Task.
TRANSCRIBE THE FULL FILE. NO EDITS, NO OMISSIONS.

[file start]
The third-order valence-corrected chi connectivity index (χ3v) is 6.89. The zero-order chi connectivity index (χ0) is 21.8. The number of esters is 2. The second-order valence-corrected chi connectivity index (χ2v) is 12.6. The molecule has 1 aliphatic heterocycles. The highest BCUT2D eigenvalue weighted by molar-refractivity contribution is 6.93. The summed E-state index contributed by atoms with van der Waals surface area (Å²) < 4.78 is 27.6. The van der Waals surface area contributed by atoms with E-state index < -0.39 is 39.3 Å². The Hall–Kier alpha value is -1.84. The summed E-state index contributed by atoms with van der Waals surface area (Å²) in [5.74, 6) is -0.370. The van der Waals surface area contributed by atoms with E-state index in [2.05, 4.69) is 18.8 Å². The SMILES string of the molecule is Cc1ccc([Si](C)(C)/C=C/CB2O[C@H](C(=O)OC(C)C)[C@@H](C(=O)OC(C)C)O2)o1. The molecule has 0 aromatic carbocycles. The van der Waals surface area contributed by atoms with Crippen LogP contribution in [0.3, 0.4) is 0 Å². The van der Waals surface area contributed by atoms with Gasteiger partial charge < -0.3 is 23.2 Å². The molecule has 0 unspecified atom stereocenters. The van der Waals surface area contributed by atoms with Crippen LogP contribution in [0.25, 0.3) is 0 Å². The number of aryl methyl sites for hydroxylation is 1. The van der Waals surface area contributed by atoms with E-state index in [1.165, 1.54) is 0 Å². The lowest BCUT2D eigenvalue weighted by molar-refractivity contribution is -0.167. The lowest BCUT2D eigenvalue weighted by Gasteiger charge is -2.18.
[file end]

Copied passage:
The third-order valence-corrected chi connectivity index (χ3v) is 6.89. The zero-order chi connectivity index (χ0) is 21.8. The number of esters is 2. The second-order valence-corrected chi connectivity index (χ2v) is 12.6. The molecule has 1 aliphatic heterocycles. The highest BCUT2D eigenvalue weighted by molar-refractivity contribution is 6.93. The summed E-state index contributed by atoms with van der Waals surface area (Å²) < 4.78 is 27.6. The van der Waals surface area contributed by atoms with E-state index < -0.39 is 39.3 Å². The Hall–Kier alpha value is -1.84. The summed E-state index contributed by atoms with van der Waals surface area (Å²) in [5.74, 6) is -0.370. The van der Waals surface area contributed by atoms with E-state index in [2.05, 4.69) is 18.8 Å². The SMILES string of the molecule is Cc1ccc([Si](C)(C)/C=C/CB2O[C@H](C(=O)OC(C)C)[C@@H](C(=O)OC(C)C)O2)o1. The molecule has 0 aromatic carbocycles. The van der Waals surface area contributed by atoms with Crippen LogP contribution in [0.3, 0.4) is 0 Å². The van der Waals surface area contributed by atoms with Gasteiger partial charge < -0.3 is 23.2 Å². The molecule has 0 unspecified atom stereocenters. The van der Waals surface area contributed by atoms with Crippen LogP contribution in [0.25, 0.3) is 0 Å². The number of aryl methyl sites for hydroxylation is 1. The van der Waals surface area contributed by atoms with E-state index in [1.165, 1.54) is 0 Å². The lowest BCUT2D eigenvalue weighted by molar-refractivity contribution is -0.167. The lowest BCUT2D eigenvalue weighted by Gasteiger charge is -2.18.